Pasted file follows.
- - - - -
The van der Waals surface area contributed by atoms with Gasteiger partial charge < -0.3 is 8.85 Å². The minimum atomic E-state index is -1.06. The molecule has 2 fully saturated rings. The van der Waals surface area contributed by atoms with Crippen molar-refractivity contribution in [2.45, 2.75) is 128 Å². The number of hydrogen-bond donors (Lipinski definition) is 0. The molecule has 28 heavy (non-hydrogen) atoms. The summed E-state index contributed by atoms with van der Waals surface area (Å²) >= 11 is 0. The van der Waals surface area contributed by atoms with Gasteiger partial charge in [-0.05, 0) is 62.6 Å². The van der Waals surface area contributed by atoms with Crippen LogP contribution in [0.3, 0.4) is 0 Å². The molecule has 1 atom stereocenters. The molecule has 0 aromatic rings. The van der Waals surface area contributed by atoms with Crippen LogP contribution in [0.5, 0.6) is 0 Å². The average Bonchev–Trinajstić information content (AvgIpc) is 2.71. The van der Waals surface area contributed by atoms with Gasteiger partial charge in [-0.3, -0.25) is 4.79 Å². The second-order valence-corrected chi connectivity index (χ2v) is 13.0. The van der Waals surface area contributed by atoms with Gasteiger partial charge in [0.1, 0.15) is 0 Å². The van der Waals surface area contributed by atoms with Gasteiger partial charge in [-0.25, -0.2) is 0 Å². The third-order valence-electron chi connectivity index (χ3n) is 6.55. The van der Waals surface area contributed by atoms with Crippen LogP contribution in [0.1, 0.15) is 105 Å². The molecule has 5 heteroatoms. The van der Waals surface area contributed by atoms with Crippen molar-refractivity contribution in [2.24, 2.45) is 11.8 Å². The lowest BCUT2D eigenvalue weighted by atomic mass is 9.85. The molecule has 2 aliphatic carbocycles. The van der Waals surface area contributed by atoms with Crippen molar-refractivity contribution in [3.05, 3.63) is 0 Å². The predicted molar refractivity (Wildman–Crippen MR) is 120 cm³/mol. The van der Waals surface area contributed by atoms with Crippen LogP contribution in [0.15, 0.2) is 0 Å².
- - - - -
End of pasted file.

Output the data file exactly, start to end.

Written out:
The van der Waals surface area contributed by atoms with Gasteiger partial charge < -0.3 is 8.85 Å². The minimum atomic E-state index is -1.06. The molecule has 2 fully saturated rings. The van der Waals surface area contributed by atoms with Crippen molar-refractivity contribution in [2.45, 2.75) is 128 Å². The number of hydrogen-bond donors (Lipinski definition) is 0. The molecule has 28 heavy (non-hydrogen) atoms. The summed E-state index contributed by atoms with van der Waals surface area (Å²) >= 11 is 0. The van der Waals surface area contributed by atoms with Gasteiger partial charge in [-0.05, 0) is 62.6 Å². The van der Waals surface area contributed by atoms with Crippen LogP contribution in [0.3, 0.4) is 0 Å². The molecule has 1 atom stereocenters. The molecule has 0 aromatic rings. The van der Waals surface area contributed by atoms with Crippen LogP contribution in [0.5, 0.6) is 0 Å². The average Bonchev–Trinajstić information content (AvgIpc) is 2.71. The van der Waals surface area contributed by atoms with Gasteiger partial charge in [-0.3, -0.25) is 4.79 Å². The second-order valence-corrected chi connectivity index (χ2v) is 13.0. The van der Waals surface area contributed by atoms with Gasteiger partial charge in [0.1, 0.15) is 0 Å². The van der Waals surface area contributed by atoms with Gasteiger partial charge in [-0.25, -0.2) is 0 Å². The third-order valence-electron chi connectivity index (χ3n) is 6.55. The van der Waals surface area contributed by atoms with Crippen LogP contribution in [0.1, 0.15) is 105 Å². The molecule has 5 heteroatoms. The van der Waals surface area contributed by atoms with Crippen molar-refractivity contribution in [2.24, 2.45) is 11.8 Å². The lowest BCUT2D eigenvalue weighted by atomic mass is 9.85. The molecule has 2 aliphatic carbocycles. The van der Waals surface area contributed by atoms with Crippen molar-refractivity contribution in [3.05, 3.63) is 0 Å². The predicted molar refractivity (Wildman–Crippen MR) is 120 cm³/mol. The van der Waals surface area contributed by atoms with Crippen LogP contribution in [0.15, 0.2) is 0 Å².